Fardowsa, a 20-year old Somali refugee in Uganda, knows the vital importance of identity documents to refugees. She and her family were forced to flee her homeland in 2001 without any official documentation. The refugee ID card she was issued by the Government of Uganda not only provides her with protection and access to humanitarian assistance, but it has also given her the opportunity to study at university and open a mobile money account. With this foundation, Fardowsa is planning to start her own business to further improve her and her family’s new life. In the process, she will also be contributing to Uganda’s economy while realizing her potential as a young female refugee.
Identification is also crucial for internally displaced persons (IDPs), who have been forced to flee their homes to other areas within their own country. During a recent participatory assessment conducted by the UN Refugee Agency (UNHCR) in Diffa, Niger, Mohammed, an internally displaced man, emphasized: “having an identification document makes life more dignified. The community respects you and knows you are somebody”. His ID helps him pass through security checkpoints in the conflict-affected area where he lives, allowing him to continue in his business. Having an ID also facilitates social participation for many IDPs and can contribute to addressing gender-based issues and other risks of marginalization.
In past situations of mass influxes, receiving governments would often request UNHCR to undertake refugee registration and documentation on their behalf. But host countries are now taking an increased role even during the first phases of a crisis, often in partnership with UNHCR, using shared identity management tools and registration processes. In some countries, refugees are now being included in the host country’s national population registry or ID system, which means they are issued a Unique Identity Number (UIN) and their life events are being recorded in the civil registry – something that used to be accessible only to citizens.
Key drivers of this trend include the commitment by all countries, as part of the Sustainable Development Goals (SDGs), to “provide legal identity for all, including birth registration” by 2030 (target 16.9) and the 2016 New York Declaration for Refugees and Migrants. Regional civil registration and vital statistics (CRVS) initiatives in Africa and in Asia and the Pacific have also shone a light on the importance of host States registering the births of refugees, IDPs and stateless persons, to protect child rights.
Past research by the World Bank has shown the potentially transformative impacts of proper identification for the inclusion of refugees in local communities and economies. Importantly, the provision of IDs that are officially recognized will facilitate the financial inclusion of refugees by, for example, allowing them to register SIM cards in their own name and to open mobile money or bank accounts. Host communities will also benefit from the extension of coverage of ID systems across the whole country, including hard-to-reach and border areas.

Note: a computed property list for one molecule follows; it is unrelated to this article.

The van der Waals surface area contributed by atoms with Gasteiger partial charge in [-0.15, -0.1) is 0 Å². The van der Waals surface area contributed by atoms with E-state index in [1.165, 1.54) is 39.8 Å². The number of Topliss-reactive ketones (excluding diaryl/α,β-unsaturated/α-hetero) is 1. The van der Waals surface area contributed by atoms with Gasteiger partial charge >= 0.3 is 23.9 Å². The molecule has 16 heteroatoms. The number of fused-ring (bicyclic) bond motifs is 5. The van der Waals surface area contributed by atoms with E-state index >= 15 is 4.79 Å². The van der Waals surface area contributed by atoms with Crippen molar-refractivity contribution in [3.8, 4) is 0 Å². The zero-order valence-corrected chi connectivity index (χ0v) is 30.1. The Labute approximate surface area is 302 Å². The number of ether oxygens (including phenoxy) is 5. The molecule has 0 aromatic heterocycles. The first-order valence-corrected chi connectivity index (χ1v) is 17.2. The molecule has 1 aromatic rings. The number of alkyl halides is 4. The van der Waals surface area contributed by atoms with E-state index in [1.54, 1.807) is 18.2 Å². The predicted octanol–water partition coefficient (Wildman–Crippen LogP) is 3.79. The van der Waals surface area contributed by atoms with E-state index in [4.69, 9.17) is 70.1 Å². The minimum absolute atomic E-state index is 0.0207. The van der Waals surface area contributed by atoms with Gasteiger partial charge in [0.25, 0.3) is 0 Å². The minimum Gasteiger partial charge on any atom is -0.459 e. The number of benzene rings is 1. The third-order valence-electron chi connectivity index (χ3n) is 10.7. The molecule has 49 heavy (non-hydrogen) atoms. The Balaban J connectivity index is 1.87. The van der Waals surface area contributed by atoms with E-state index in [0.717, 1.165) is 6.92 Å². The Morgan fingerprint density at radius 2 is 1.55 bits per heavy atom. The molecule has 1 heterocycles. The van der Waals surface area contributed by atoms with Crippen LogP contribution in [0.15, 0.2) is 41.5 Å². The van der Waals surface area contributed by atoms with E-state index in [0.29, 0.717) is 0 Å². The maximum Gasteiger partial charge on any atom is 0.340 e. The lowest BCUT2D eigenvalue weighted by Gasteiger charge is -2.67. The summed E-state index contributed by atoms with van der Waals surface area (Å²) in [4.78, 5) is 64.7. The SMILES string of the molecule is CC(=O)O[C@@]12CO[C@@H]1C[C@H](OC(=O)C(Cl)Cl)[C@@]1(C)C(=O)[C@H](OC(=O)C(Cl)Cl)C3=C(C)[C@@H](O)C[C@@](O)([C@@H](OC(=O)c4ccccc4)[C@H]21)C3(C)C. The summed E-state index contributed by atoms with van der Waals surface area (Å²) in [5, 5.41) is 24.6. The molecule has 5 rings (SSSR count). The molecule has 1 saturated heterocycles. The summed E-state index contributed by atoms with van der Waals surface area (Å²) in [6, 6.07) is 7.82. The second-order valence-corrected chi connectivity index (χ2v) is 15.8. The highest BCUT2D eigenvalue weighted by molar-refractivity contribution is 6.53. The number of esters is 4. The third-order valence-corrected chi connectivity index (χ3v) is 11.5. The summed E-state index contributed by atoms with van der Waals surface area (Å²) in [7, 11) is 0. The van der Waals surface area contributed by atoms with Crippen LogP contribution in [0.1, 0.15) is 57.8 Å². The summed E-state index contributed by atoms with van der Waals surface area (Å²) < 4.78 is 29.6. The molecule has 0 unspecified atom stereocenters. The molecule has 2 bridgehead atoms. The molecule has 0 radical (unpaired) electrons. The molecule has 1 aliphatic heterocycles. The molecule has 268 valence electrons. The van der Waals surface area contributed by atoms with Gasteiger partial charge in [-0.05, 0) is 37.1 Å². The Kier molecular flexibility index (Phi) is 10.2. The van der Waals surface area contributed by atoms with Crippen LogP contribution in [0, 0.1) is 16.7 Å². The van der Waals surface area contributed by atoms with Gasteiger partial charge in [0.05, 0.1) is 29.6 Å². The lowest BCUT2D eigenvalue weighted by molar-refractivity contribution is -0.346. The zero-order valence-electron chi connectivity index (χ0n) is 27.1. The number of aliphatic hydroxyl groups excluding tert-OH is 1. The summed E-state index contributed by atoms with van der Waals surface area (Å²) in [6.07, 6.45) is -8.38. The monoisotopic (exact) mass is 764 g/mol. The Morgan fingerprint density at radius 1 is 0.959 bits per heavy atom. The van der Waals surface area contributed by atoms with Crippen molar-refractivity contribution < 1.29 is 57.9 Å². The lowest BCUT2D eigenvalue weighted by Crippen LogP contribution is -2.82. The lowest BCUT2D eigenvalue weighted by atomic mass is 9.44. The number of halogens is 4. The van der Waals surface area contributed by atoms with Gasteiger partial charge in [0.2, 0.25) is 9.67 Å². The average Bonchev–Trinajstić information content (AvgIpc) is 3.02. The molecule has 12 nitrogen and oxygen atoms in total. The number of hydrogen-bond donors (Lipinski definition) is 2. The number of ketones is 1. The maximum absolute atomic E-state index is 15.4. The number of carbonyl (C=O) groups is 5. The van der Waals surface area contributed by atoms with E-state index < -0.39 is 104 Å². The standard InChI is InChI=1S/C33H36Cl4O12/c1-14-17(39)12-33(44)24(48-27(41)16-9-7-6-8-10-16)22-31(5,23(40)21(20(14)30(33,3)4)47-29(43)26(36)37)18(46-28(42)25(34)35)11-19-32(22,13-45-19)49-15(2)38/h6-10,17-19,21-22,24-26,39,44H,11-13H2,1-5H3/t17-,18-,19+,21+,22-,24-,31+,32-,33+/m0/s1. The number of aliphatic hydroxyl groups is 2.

But there are also risks that need to be managed. The collection and use of personal data is a great responsibility. It must be done in such a way that protects against misuse or unauthorized disclosure, and ensures that the individual’s right to privacy is respected. UNHCR’s data protection policy recognizes that the stakes are even higher for refugees, requiring additional considerations. To address these risks, governments should adopt and implement strong legal and regulatory frameworks for data protection, ensure that they are collecting and using personal data with the informed consent of the data subjects, and capture and process only the minimum data needed for the purposes of an ID system.
UNCHR and the World Bank’s collaboration on IdentificationThis is a central feature of the 10 Principles on ID for Sustainable Development that both organizations have endorsed, along with over 20 other international, philanthropic, academic, and private sector organizations.
To implement UNHCR’s Digital Identity and Inclusion Strategy, consultations are being held with forcibly displaced persons and host communities to understand how to develop digital ID systems that best meet their needs. This work is based on UNHCR’s existing participatory approaches and also supports efforts to issue documentation to refugee men and women on an equal basis.
Similarly, To make this happen, it is critical to keep local stakeholders engaged throughout the process, and to create channels for people to actively provide feedback on their experiences getting and using IDs, including through grievance redress mechanisms.
As part of their wider partnership, Listening to their voices is crucial to ensuring that their ID needs are met and their protection enhanced. This will complement other collaboration such as joint work in countries where governments are seeking to include refugees and IDPs in ID systems, guidance on key privacy and data protection safeguards for refugees in ID systems, as well as an upcoming report on existing and emerging models across the world for providing digital IDs to refugees.
Today, many forcibly displaced persons are among the approximately 1 billion people around the world who lack any form of government recognized ID. Our collective hope is that in closing the identity gap every forcibly displaced person, like Fardowsa and Mohammed, can have access to a digital ID and to the rights, protection, and opportunities that come with it.